A few days ago, the German startup builder Rocket Internet announced it would cease to be a public company, delisting from the Frankfurt Stock Exchange. It was widely interpreted as bad news, both for the company itself and for the German tech ecosystem as a whole. After the demise of fraud-ridden Wirecard, Rocket Internet is another major player in the German entrepreneurial ecosystem to disappear from the reach of public market investors.
Rocket Internet has always been difficult to position on the map. Silicon Valley loves companies that don’t resemble anything that already exists. Its cult of the radical innovator inspires contempt for those who prefer to merely replicate models and strategies that have already been proven on more mature markets.
Rocket Internet, on the other hand, was long specialised in emulating what already existed in the US for more complicated markets: Zalando, a Zappos copycat it launched in 2008, now operates in 17 European markets; Foodora, a competitor to Uber Eats and Deliveroo, now serves customers in Europe, Australia, and Canada as part of Delivery Hero; Zalora, an Amazon clone, was launched in South East Asia in 2012; Lazada, another e-commerce company in East Asia also launched in 2012, has since been acquired by Alibaba; Jumia, the leading e-retailer in Africa, was founded in 2012 in Nigeria and then expanded in 14 African markets before doing its IPO in New York in 2019.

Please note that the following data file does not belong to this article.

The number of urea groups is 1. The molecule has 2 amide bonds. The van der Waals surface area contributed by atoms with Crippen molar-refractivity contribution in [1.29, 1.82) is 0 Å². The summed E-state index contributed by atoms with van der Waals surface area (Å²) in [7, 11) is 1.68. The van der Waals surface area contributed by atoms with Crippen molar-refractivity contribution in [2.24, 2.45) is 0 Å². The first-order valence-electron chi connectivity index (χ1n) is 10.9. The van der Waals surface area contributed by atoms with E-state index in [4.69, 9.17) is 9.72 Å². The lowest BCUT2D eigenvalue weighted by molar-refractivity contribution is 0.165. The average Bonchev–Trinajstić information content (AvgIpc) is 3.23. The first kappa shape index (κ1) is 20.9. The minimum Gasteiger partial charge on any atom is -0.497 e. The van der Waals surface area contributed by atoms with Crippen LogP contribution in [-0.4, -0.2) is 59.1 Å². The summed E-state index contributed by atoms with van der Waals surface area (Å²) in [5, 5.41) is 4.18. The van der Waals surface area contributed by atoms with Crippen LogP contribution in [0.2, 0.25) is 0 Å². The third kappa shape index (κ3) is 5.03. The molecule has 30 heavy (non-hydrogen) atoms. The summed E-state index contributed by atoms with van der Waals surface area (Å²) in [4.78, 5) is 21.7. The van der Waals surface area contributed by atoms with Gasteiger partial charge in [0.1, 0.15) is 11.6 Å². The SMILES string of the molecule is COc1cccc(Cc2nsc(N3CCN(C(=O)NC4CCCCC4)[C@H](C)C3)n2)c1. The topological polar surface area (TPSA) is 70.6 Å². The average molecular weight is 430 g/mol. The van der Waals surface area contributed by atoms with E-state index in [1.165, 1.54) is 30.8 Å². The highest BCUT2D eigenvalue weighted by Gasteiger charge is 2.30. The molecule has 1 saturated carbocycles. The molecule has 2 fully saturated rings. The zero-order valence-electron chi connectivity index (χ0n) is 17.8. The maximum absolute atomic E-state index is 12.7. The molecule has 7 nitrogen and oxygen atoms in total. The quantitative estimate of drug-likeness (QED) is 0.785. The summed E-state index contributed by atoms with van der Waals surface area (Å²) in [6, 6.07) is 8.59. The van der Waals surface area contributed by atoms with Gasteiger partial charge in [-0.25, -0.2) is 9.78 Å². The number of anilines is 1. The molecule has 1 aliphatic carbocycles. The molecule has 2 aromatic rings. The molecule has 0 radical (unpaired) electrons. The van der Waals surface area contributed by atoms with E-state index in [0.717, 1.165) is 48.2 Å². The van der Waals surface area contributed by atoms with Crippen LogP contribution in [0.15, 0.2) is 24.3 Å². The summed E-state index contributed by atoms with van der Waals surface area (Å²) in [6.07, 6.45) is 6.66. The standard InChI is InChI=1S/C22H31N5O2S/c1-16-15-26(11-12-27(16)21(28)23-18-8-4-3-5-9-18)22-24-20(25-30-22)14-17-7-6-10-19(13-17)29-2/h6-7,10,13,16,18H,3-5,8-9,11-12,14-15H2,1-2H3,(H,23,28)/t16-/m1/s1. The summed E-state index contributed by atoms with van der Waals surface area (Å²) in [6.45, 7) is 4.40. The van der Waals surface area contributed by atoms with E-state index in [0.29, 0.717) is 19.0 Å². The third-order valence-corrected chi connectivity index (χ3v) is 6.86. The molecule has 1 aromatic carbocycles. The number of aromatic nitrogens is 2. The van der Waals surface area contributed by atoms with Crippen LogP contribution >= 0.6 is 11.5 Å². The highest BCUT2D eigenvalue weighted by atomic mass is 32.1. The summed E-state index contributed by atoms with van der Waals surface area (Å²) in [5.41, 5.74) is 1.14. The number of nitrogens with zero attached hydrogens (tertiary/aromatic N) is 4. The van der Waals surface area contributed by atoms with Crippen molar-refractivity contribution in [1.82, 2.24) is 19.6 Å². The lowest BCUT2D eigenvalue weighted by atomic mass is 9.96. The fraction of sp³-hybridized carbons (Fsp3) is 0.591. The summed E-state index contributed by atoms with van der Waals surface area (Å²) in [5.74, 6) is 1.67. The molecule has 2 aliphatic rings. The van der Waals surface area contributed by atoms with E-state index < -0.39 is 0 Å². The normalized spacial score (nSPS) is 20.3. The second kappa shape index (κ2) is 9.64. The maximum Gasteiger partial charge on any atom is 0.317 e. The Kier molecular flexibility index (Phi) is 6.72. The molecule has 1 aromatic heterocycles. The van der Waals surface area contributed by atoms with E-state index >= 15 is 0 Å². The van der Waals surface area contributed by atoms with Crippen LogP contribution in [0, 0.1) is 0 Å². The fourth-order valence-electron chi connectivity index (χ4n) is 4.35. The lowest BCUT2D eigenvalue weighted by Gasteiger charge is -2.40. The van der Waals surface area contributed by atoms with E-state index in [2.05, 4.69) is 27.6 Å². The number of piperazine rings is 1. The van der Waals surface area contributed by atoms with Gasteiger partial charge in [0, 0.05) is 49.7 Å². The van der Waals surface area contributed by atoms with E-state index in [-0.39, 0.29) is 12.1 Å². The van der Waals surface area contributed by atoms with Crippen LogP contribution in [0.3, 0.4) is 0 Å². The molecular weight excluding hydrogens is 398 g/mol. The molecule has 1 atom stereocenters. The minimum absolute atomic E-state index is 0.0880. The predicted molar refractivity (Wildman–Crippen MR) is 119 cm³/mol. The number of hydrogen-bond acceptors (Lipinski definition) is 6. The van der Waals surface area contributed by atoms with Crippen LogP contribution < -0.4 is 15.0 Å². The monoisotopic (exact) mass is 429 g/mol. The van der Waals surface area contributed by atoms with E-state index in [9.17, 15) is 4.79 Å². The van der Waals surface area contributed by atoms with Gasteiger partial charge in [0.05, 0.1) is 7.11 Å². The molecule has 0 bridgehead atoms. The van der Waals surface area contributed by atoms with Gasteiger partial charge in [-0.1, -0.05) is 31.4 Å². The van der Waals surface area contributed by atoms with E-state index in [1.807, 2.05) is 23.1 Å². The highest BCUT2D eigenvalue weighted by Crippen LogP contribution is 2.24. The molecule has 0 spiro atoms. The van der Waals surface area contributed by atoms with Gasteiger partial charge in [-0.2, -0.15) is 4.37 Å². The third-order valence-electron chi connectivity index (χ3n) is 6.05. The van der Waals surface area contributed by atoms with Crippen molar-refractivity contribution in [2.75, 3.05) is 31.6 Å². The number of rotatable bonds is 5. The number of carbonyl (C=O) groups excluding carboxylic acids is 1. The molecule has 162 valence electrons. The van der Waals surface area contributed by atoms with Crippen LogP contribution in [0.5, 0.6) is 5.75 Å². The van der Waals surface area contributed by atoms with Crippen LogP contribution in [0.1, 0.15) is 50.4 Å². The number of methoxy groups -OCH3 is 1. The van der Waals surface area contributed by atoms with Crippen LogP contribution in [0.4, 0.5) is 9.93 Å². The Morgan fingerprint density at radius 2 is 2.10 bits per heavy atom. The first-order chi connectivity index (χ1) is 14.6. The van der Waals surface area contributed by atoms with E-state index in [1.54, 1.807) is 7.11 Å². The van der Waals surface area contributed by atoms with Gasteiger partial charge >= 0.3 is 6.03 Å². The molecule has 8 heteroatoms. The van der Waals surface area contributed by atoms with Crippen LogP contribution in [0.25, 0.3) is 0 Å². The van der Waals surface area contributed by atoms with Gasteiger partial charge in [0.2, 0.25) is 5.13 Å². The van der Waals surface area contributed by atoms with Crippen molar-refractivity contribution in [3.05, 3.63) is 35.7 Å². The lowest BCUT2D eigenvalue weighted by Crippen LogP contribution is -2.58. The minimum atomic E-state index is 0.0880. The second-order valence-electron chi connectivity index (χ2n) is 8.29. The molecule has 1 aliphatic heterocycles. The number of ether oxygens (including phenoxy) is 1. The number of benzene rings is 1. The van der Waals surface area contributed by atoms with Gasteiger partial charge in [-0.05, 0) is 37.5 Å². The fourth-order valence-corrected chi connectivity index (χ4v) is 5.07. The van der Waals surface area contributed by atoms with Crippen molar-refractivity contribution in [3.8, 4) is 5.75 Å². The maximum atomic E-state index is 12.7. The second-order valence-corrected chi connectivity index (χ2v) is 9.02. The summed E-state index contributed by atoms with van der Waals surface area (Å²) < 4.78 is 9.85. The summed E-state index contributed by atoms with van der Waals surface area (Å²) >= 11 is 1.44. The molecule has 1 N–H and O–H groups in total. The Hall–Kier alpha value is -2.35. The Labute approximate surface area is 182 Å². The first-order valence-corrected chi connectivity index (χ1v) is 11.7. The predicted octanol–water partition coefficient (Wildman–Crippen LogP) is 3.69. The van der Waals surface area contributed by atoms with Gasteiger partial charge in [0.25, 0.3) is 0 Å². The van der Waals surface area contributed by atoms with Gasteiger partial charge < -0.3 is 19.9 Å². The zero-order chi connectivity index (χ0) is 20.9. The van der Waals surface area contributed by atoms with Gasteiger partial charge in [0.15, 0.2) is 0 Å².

Imitation as a route to innovation
Is all the snobbery misplaced?
According to Chinese venture capitalist Kai-Fu Lee, while Chinese entrepreneurs might often begin by imitating their US counterparts, the sheer level of adversity and competition in their domestic market forces the more relentless among them, such as Meituan’s Wang Xing or DiDi’s Cheng Wei, to reveal a hidden potential as innovators. In this approach, imitation paves the way for innovation rather than replacing it, which can lead to successes just as (if not more) impressive as those in the US.
Imitation paves the way for innovation rather than replacing it.
This is the role Rocket Internet’s copycatting has played in Europe and elsewhere. The geographies on which it focused were lagging behind; radical innovators weren’t likely to emerge in such places. Only after a first generation of pioneers has triumphed against adversity can founders launch ventures in better conditions. It took Fairchild Semiconductor, the wholly-owned subsidiary of an East Coast industrial company, to pave the way for VC-backed startups in Silicon Valley.
Perhaps Rocket Internet’s intervention was necessary to spearhead the emergence of a fully-fledged entrepreneurial ecosystem in unsung places such as developing nations or… Europe. And to a certain extent, it has worked, as seen with the cases of Zalando (market cap €18bn), one of Europe’s tech jewels which was brought up in the Rocket Internet empire, and that of Jumia, which employs 5,000 employees across a dozen African countries.
Rocket Internet: the pioneer
Rocket Internet has been a pioneer when it comes to practices that are now critical: